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right. we have an antiquated system. we have no way of tracking entry and access. most of the problems we have are people who overstay their visas and we don't know where they are, who they are. we have a problem with people who are here millions of people living in the shadows that are not part of official society. we don't know who they are. and i also want to talk to you personally about this. i also came to this country as a political refugee from a country called nicaragua, which was in the middlest of communism and civil war in the '80s. most of the political refugees who come to this country, love this country, are so grateful for the opportunity we have been given to live in freedom and for the shelter we have been given in this country. we embrace the value, so i wanted to make very sure that people understand most immigrants in the united states particularly political outsiders, are people who embrace the values who love america, and we're ready to
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defend it with our lives if terrorists is what they are. they're not political refugees heir not representative of political refugees. >> i agree with you. look my mom came here ahead of the holocaust. i was named for my grandmother who died in the holocaust. we worked in college to open up political asylum opportunities for true refugees. the problem is people coming out of the shadows will be able to use false names. they're not even doing face-to-face interviews now to take care of the backup program, the deferred action program, so how does that provide us with additional security when we wind up giving documents to people who may well lie about who they are? the system needs to have integrity before we call upon that beleaguered system to deal with what you say are 11 million. i think if we look at the amnesty t could be 30 million or more. >> that's part of the problem, michael. we don't know how many there are, much less who they are. one of the things the senators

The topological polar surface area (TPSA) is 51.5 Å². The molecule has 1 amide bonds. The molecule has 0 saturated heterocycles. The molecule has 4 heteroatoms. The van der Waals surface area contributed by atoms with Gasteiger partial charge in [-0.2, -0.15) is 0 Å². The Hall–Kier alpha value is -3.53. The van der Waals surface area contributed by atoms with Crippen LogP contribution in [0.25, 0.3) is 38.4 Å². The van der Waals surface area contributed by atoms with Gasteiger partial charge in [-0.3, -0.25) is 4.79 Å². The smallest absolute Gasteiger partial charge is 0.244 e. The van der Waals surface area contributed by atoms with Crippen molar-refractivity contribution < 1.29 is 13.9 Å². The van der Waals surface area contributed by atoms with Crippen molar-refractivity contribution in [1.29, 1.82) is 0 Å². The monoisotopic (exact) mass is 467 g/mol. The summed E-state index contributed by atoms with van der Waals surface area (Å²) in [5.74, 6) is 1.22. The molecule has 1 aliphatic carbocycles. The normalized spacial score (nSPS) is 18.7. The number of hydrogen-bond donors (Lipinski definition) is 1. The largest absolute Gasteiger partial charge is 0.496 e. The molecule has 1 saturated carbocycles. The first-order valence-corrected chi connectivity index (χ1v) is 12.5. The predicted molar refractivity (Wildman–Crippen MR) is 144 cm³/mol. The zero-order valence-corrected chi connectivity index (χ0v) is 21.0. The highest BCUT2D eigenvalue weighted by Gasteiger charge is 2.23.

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have done in this immigration bill is said if you have good ideas of how to improve the legislation, give them to us. i encourage michael and anybody else who has good suggestions to make -- >> hold on i want to bring in the homeland security secretary janet napolitano she said the homeland immigration bill would make us safer, for example, by better tracking tamerlan tsarnaev. >> the bill does strengthen the electronic use or electronically readable and so forth, so that we don't have any manual entries, so any time we can get rid of human error or the possibility for human error, that's a good thing. >> so let me ask you, anna do you think that the homeland security department citizen immigration services the congress is going to be able to put together something that is comprehensive that is going to appeal to everyone? people who are worried about
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terrorist terrorists people who are worried about having enough high-tech workers. so many stake holders in good immigration reform? >> christine, i think there will be parts of the bill comprehensive bill that appeal to everybody, and there will be parts of it that people don't like. there's going to be something for everybody to like and something for everybody to dislike. i think that's pretty much how a comprehensive bill gets through congress. it's called a compromise. it's not something we have seen much in the last few years in this congress. miraculous miraculously, it's happening on both sides of the aisle, on both sides of the chambers of congress. it's a pretty -- it's a pretty infrequent sight we're seeing. and there's going to be things not everybody likes. >> the last time we saw it '86, the last massive immigration reform. president reagan said we just ended illegal immigration, and it didn't. that's what people are worried about. >> there's nothing in there about enforcement. i testified before the senate
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judiciary committee on the 20th. there was no discussion on how do we make sure we enforce the laws? there's only a couple thousand immigration laws if you don't enforce the laws and disincentivize coming here illegally. >> let's get back to boston. we're bringing it back to boston. those guys from what it looks like weren't violating any immigration laws. so anna just close it up for me here. does boston change the immigration debate or is it a bump? >> i think it's a bump. i think people who are against this are going to use it. they're going to use anything they can to try to derail this bill. but i think that in the end, there's enough consensus in congress to get this through and to make a constructive bill and there are issues that need to be addressed, they will. >> michael cutterler, thank you, and anna navarro, thank you for your perspective. >> one day after the bombs went off in boston elected officials